This guide is presented in three major parts: knowing your audience, understanding what analysts can do for you, and then finally how to go about getting the most out of your interactions with them.
Enjoy. Feel free to get in touch if you have any questions.
Programming notes: this post is n in a series of indeterminate length on GTM topics mainly for startup people, mainly leadership, mainly coming from non-GTM backgrounds. There’s a list at the end.
If you’re making enterprise technology at all, you eventually have to interact with “technology analysts” from firms like Gartner, Forrester, IDC, and 451. So you should know what they are and what they do.
Although blogging and byline articles blur the lines, analysts are not press.
Press may do analysis. Analysts may report on news. Both tend towards punditry. But analysts are not press AND press are not analysts. Business models, incentives, etc., are all different.
Side note: technology industry analysts are not financial analysts. Although the financial analysts are frequently customers of industry analysts.
“Independent” analysts are rarely independent. They tend to be pay-to-play and rely on vendor cash to keep afloat. It’s hard to cobble together a living as an independent without being compromised. There are exceptions, but not many.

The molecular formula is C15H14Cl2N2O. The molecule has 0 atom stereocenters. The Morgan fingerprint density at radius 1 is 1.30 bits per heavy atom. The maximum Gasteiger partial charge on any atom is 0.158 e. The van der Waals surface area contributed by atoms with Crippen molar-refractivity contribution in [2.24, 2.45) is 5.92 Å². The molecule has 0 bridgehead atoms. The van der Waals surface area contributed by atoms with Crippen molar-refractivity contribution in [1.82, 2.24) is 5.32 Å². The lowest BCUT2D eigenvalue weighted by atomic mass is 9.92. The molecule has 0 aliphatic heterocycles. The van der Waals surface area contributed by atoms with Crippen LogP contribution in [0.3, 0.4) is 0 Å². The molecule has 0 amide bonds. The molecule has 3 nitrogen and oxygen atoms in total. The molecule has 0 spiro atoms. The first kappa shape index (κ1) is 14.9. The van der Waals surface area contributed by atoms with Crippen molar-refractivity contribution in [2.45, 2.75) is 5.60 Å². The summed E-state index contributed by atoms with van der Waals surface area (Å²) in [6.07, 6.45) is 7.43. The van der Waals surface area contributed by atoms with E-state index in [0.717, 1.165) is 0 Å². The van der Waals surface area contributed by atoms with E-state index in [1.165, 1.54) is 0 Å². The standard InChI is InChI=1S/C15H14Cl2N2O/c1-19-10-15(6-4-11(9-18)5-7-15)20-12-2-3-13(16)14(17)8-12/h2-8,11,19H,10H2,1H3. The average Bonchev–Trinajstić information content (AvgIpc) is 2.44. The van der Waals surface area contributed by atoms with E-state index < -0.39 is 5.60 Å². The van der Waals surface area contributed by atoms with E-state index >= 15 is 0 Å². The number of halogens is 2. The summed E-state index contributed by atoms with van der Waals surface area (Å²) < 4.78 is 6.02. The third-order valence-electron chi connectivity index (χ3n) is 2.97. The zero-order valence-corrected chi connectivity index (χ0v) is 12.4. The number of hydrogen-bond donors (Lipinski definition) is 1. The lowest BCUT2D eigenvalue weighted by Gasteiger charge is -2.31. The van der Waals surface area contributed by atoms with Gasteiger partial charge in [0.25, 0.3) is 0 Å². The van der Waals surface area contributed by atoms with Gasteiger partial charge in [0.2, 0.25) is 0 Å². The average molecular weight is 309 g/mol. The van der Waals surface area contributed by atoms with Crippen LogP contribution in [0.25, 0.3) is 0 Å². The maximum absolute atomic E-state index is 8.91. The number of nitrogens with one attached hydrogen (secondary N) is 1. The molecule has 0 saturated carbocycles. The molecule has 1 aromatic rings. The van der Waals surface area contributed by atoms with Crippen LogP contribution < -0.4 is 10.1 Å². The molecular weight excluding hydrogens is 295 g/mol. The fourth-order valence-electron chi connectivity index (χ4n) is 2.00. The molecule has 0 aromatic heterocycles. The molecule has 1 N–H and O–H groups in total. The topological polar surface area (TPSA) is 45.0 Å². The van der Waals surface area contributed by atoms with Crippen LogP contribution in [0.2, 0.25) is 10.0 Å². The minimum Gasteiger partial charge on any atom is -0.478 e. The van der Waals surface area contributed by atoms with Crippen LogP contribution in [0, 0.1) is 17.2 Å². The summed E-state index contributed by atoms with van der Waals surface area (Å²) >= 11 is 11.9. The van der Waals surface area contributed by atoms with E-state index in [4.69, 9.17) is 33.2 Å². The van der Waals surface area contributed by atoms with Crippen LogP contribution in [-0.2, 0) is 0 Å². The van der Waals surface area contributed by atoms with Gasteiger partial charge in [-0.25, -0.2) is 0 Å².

Many analyst firms are pay-to-play. They’ll write whitepapers and “advertorials” that are underwritten by vendors. I find these (after too much experience) highly suspect and particularly worthless. But YMMV, because depending on your target audience, they can be effective “offers” that convert SEM dollars into form submissions and perfectly valid lead gen expenses.
Top tier analyst firms don’t do that. They run on reputation and can’t afford to tarnish it. Typically, they’ll fire any analyst found to be trying to shake down vendors for cash (directly or indirectly). Or they’ll fire any analyst found to be hiding a conflict of interest (e.g. personal financial stake in a vendor).
Fundamentally, what analysts provide is decision support.**
Fundamentally, what analysts do is information arbitrage.
Their perspective, domain expertise, and context should allow them to draw conclusions that are very hard to reach otherwise and then to present those conclusions in grokkable form to clients.
Remember that their customers are buyers, sellers, and investors. If they have influence over your (potential) customer, your (potential) competition, or your (potential) investors — you should be talking to those analysts.
Marketing: Message development, testing, and segmentation —
Product: Roadmap and strategy —
Business Development: Strategy and tactics —
Sales/PMM: Pricing and packaging —
The tendency amongst startups, especially those that outsource AR (analyst relations) to PR firms, is to treat analysts like press and try to get written up.